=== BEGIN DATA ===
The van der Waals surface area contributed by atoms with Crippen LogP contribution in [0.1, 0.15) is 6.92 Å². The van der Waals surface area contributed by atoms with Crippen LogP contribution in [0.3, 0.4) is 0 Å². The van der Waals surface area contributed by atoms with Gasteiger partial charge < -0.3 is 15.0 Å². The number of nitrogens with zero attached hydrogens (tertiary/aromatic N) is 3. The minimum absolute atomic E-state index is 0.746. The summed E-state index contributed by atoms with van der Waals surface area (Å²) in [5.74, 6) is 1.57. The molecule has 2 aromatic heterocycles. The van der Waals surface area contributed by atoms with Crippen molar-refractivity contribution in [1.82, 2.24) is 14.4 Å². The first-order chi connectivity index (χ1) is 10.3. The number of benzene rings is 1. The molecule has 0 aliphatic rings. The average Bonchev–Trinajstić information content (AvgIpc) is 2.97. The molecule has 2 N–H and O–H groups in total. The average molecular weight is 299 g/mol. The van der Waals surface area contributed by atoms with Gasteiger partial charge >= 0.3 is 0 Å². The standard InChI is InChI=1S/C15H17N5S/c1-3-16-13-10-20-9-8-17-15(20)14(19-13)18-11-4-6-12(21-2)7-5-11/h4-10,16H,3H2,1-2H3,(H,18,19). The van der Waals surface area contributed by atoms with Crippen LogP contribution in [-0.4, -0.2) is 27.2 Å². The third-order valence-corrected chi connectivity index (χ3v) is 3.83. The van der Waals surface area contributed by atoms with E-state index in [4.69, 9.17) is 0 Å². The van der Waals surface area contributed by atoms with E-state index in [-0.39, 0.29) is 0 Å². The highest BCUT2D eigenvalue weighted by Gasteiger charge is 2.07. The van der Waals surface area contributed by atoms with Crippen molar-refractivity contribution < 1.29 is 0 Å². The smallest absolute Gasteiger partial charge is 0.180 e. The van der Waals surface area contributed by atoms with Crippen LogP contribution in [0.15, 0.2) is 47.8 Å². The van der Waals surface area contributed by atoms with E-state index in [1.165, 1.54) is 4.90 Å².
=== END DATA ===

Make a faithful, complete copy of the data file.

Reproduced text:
The van der Waals surface area contributed by atoms with Crippen LogP contribution in [0.1, 0.15) is 6.92 Å². The van der Waals surface area contributed by atoms with Crippen LogP contribution in [0.3, 0.4) is 0 Å². The van der Waals surface area contributed by atoms with Gasteiger partial charge < -0.3 is 15.0 Å². The number of nitrogens with zero attached hydrogens (tertiary/aromatic N) is 3. The minimum absolute atomic E-state index is 0.746. The summed E-state index contributed by atoms with van der Waals surface area (Å²) in [5.74, 6) is 1.57. The molecule has 2 aromatic heterocycles. The van der Waals surface area contributed by atoms with Crippen molar-refractivity contribution in [1.82, 2.24) is 14.4 Å². The first-order chi connectivity index (χ1) is 10.3. The number of benzene rings is 1. The molecule has 0 aliphatic rings. The average Bonchev–Trinajstić information content (AvgIpc) is 2.97. The molecule has 2 N–H and O–H groups in total. The average molecular weight is 299 g/mol. The van der Waals surface area contributed by atoms with Gasteiger partial charge >= 0.3 is 0 Å². The standard InChI is InChI=1S/C15H17N5S/c1-3-16-13-10-20-9-8-17-15(20)14(19-13)18-11-4-6-12(21-2)7-5-11/h4-10,16H,3H2,1-2H3,(H,18,19). The van der Waals surface area contributed by atoms with Crippen LogP contribution in [-0.4, -0.2) is 27.2 Å². The third-order valence-corrected chi connectivity index (χ3v) is 3.83. The van der Waals surface area contributed by atoms with E-state index in [4.69, 9.17) is 0 Å². The van der Waals surface area contributed by atoms with E-state index in [-0.39, 0.29) is 0 Å². The highest BCUT2D eigenvalue weighted by Gasteiger charge is 2.07. The van der Waals surface area contributed by atoms with Crippen molar-refractivity contribution < 1.29 is 0 Å². The smallest absolute Gasteiger partial charge is 0.180 e. The van der Waals surface area contributed by atoms with Crippen LogP contribution in [0.15, 0.2) is 47.8 Å². The van der Waals surface area contributed by atoms with E-state index in [1.165, 1.54) is 4.90 Å².